Many species of lizards and amphibians (frogs, newts, and salamanders) are also first level carnivores. Snakes like the garter, gopher, king and occasional rattlesnake eat small plant eating mammals mentioned above.
The snakes, lizards and amphibians in turn can be eaten by second and third level carnivores like the golden eagle, red-tailed hawk, red-shouldered hawk; white-tailed kite, the northern harrier who can also eat from the herbivore level as well. Night hunting owls (great-horned, barn and screech) and mammals (grey fox, badger, bobcat, raccoon and mountain lion join the eagle group as third level carnivores. Certain animals feed at all levels of the food pyramid (omnivores). These include skunks, fox, raccoon, opossum scrub jay, stellers jay, crow and raven.
The numbers of the top carnivores in the pyramid are determined by the amount of prey available to them. Often these top carnivores succumb to microscopic disease organisms in the bacterial and viral groups. When animals or plants die they still have valuable chemical energy locked in their systems. The larger species of scavengers (turkey vulture, and to some extent, ravens, crows and gulls) eat dead animals in the watershed. Insect larvae, ants, earthworms, mites and finally the fungi and bacteria complete the final breakdown of complex molecules to simple elements so that they can be used over again. In the process, the last available energy originally put in place by the plants is used up.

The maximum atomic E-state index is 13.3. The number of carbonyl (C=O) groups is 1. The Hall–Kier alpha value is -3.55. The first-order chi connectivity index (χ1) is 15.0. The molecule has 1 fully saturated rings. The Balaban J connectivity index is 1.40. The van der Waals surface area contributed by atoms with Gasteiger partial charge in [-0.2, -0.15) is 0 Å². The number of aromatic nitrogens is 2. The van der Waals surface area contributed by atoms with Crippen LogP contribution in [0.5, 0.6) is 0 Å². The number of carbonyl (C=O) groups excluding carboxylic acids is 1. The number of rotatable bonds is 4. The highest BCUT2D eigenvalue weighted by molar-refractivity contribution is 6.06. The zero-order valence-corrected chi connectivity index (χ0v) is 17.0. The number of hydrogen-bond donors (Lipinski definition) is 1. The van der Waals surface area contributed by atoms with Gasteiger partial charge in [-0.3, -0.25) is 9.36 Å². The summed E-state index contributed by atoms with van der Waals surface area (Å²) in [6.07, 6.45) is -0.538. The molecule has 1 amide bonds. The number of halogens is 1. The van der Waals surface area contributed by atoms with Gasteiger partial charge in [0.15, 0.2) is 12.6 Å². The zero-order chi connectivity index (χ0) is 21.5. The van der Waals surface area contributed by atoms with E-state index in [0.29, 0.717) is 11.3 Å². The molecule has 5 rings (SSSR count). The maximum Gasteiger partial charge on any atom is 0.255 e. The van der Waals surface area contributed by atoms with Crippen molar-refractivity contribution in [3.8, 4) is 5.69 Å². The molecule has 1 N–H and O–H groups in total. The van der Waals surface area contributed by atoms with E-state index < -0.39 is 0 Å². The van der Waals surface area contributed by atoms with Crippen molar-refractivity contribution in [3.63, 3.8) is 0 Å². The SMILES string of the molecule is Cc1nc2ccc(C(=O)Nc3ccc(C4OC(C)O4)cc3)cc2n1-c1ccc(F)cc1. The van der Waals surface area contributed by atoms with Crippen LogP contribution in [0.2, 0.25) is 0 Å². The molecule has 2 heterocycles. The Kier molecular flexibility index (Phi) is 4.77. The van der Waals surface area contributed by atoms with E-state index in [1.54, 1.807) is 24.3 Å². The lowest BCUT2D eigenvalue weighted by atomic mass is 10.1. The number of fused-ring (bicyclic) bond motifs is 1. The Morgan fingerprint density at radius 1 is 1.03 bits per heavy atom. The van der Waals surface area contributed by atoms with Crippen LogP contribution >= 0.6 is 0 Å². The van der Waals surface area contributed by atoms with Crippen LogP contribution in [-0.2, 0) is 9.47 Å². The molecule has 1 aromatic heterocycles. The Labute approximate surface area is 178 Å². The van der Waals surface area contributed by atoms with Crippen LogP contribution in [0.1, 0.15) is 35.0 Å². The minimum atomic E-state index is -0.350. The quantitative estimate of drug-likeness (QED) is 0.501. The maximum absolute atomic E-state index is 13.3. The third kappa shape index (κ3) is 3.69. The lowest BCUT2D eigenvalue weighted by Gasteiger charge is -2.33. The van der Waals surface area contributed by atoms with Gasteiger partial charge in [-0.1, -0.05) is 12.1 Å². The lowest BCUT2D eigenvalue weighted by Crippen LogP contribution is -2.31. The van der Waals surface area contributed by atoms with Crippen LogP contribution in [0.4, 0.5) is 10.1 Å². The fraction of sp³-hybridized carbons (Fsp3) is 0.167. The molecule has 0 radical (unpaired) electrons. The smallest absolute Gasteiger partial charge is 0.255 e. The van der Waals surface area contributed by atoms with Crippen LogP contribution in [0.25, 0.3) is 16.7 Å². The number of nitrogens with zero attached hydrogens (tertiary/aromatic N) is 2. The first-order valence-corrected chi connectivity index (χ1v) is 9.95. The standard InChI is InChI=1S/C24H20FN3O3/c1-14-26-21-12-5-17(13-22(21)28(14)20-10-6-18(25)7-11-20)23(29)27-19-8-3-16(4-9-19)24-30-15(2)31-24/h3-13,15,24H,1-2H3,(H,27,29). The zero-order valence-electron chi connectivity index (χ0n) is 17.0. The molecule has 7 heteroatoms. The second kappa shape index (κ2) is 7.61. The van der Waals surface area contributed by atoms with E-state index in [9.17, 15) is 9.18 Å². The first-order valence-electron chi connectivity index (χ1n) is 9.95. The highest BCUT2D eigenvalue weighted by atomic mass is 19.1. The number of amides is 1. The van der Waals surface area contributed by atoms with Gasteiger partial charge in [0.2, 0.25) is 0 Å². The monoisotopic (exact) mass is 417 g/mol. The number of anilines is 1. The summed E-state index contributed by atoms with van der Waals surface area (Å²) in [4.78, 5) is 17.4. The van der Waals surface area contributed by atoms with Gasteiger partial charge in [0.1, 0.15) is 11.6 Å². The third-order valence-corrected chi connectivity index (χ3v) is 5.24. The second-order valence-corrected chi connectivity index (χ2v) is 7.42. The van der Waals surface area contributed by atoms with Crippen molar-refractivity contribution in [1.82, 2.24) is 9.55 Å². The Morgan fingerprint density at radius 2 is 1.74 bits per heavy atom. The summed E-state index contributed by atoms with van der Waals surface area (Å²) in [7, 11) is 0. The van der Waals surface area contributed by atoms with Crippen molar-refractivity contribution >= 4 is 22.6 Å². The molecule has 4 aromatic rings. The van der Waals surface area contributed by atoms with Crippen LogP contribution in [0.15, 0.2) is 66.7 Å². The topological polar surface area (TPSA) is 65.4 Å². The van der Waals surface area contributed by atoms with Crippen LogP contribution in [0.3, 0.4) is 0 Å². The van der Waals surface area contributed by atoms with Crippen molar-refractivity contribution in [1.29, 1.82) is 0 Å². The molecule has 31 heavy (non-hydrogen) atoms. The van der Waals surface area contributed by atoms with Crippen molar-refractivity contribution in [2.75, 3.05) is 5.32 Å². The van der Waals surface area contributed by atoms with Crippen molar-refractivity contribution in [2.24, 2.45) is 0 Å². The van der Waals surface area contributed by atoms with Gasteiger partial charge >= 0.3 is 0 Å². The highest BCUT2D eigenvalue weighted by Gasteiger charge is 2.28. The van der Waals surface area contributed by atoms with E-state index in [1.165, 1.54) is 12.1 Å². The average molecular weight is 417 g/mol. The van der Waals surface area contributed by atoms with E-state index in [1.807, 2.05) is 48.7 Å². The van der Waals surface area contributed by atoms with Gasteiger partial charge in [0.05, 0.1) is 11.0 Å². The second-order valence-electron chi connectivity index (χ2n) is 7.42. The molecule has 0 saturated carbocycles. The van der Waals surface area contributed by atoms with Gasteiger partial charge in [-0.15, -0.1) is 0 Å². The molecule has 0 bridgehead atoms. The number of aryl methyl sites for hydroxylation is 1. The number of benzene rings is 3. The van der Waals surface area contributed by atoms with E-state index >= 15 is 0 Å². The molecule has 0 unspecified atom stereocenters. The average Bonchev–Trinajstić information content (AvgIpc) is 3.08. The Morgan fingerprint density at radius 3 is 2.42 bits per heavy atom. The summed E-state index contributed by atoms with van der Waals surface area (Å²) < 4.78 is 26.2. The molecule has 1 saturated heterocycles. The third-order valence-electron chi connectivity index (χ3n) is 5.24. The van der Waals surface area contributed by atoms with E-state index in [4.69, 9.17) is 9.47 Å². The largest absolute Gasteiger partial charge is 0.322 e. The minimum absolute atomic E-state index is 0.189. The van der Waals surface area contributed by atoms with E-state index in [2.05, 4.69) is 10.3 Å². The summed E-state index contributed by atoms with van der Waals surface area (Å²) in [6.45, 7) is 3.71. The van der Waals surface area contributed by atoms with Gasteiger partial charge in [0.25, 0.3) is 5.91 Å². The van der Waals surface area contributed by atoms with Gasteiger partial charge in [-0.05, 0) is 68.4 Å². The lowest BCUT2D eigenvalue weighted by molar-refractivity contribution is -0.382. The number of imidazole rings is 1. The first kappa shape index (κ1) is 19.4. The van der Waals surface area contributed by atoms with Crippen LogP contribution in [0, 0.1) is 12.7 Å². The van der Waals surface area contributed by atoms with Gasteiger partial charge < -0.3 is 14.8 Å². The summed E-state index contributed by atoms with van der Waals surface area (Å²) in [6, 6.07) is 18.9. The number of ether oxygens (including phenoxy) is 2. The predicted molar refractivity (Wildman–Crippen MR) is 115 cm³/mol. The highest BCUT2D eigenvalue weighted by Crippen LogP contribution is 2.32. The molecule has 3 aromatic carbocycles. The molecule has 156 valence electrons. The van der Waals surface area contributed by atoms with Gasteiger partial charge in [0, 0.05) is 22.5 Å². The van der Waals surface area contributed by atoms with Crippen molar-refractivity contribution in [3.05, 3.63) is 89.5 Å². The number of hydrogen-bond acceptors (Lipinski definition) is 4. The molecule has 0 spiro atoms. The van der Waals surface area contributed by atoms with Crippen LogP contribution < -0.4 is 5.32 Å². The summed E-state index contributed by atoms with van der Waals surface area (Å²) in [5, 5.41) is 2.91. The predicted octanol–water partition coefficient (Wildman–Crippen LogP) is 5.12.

The Water Environment
A special food pyramid exists in the steams that feed Stafford Lake. The producers are freshwater algae and dead leaves (most important of the two). With a little help from bacteria the shredder group goes into action. Certain species of caddisfly larvae, isopod larvae and ripple beetle larvae shred the dead leaves that have fallen from trees. Water boatmen, mayfly larvae, caddisfly larvae then collect or filter particles of leaves. A third group are the scrapers composed of other larvae of mayflies, stoneflies, caddisflies and the water penny (a beetle larvae). About 40% of the animal species in the stream are carnivores (predacious diving beetle, caddisfly larvae, Dobson fly larvae, dragon fly larvae, Pacific giant salamander larvae and small fish).